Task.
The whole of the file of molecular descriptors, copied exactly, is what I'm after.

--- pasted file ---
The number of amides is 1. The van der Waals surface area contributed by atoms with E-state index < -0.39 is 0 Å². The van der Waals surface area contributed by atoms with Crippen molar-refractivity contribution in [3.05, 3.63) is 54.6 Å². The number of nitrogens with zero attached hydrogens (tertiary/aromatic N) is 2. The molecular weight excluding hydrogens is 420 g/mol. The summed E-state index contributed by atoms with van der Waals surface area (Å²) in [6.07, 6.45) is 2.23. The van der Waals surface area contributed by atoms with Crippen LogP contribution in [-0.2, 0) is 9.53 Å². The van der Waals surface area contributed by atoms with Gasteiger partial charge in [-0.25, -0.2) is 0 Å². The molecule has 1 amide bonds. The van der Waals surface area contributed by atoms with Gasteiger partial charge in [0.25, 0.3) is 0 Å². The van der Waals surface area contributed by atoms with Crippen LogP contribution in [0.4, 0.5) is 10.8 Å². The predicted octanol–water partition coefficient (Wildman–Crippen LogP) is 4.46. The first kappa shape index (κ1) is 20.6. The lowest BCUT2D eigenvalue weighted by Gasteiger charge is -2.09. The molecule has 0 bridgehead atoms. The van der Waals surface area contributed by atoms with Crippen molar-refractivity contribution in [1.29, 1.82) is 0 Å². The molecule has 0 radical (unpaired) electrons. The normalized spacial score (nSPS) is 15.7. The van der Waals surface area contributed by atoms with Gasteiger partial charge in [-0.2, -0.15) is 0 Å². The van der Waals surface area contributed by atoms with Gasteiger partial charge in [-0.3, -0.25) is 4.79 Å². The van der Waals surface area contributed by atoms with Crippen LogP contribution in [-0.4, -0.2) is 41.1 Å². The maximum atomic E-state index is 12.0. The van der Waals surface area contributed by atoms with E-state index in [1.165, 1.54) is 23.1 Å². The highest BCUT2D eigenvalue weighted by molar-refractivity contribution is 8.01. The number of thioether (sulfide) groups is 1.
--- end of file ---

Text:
The number of amides is 1. The van der Waals surface area contributed by atoms with E-state index < -0.39 is 0 Å². The van der Waals surface area contributed by atoms with Crippen molar-refractivity contribution in [3.05, 3.63) is 54.6 Å². The number of nitrogens with zero attached hydrogens (tertiary/aromatic N) is 2. The molecular weight excluding hydrogens is 420 g/mol. The summed E-state index contributed by atoms with van der Waals surface area (Å²) in [6.07, 6.45) is 2.23. The van der Waals surface area contributed by atoms with Crippen LogP contribution in [-0.2, 0) is 9.53 Å². The van der Waals surface area contributed by atoms with Gasteiger partial charge in [-0.25, -0.2) is 0 Å². The molecule has 1 amide bonds. The van der Waals surface area contributed by atoms with Gasteiger partial charge in [0.25, 0.3) is 0 Å². The van der Waals surface area contributed by atoms with Crippen LogP contribution in [0.4, 0.5) is 10.8 Å². The predicted octanol–water partition coefficient (Wildman–Crippen LogP) is 4.46. The first kappa shape index (κ1) is 20.6. The lowest BCUT2D eigenvalue weighted by Gasteiger charge is -2.09. The molecule has 0 bridgehead atoms. The van der Waals surface area contributed by atoms with Crippen molar-refractivity contribution in [1.29, 1.82) is 0 Å². The molecule has 0 radical (unpaired) electrons. The normalized spacial score (nSPS) is 15.7. The van der Waals surface area contributed by atoms with Gasteiger partial charge in [-0.2, -0.15) is 0 Å². The van der Waals surface area contributed by atoms with Gasteiger partial charge in [-0.3, -0.25) is 4.79 Å². The van der Waals surface area contributed by atoms with Crippen LogP contribution in [-0.4, -0.2) is 41.1 Å². The maximum atomic E-state index is 12.0. The van der Waals surface area contributed by atoms with E-state index in [1.165, 1.54) is 23.1 Å². The highest BCUT2D eigenvalue weighted by molar-refractivity contribution is 8.01. The number of thioether (sulfide) groups is 1.